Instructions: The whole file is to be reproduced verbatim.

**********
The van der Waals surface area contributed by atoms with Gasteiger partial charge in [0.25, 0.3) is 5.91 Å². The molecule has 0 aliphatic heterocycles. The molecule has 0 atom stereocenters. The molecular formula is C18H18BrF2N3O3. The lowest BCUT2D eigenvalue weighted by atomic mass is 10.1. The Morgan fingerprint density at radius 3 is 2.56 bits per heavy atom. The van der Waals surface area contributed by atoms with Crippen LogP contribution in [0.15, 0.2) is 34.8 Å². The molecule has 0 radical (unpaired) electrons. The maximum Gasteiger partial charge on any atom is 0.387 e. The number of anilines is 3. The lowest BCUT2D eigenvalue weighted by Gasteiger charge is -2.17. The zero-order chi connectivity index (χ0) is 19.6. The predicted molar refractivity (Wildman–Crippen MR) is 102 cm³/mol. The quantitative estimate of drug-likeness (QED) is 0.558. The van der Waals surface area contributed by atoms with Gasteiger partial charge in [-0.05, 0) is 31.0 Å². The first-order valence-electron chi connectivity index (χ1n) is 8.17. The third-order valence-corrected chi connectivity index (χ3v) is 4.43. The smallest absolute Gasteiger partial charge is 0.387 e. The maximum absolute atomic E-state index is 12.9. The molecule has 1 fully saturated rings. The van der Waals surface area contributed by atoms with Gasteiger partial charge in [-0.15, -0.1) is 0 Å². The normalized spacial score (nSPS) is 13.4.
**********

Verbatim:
The van der Waals surface area contributed by atoms with Gasteiger partial charge in [0.25, 0.3) is 5.91 Å². The molecule has 0 aliphatic heterocycles. The molecule has 0 atom stereocenters. The molecular formula is C18H18BrF2N3O3. The lowest BCUT2D eigenvalue weighted by atomic mass is 10.1. The Morgan fingerprint density at radius 3 is 2.56 bits per heavy atom. The van der Waals surface area contributed by atoms with Crippen LogP contribution in [0.15, 0.2) is 34.8 Å². The molecule has 0 radical (unpaired) electrons. The maximum Gasteiger partial charge on any atom is 0.387 e. The number of anilines is 3. The lowest BCUT2D eigenvalue weighted by Gasteiger charge is -2.17. The zero-order chi connectivity index (χ0) is 19.6. The predicted molar refractivity (Wildman–Crippen MR) is 102 cm³/mol. The quantitative estimate of drug-likeness (QED) is 0.558. The van der Waals surface area contributed by atoms with Gasteiger partial charge in [-0.05, 0) is 31.0 Å². The first-order valence-electron chi connectivity index (χ1n) is 8.17. The third-order valence-corrected chi connectivity index (χ3v) is 4.43. The smallest absolute Gasteiger partial charge is 0.387 e. The maximum absolute atomic E-state index is 12.9. The molecule has 1 fully saturated rings. The van der Waals surface area contributed by atoms with Gasteiger partial charge in [-0.15, -0.1) is 0 Å². The normalized spacial score (nSPS) is 13.4.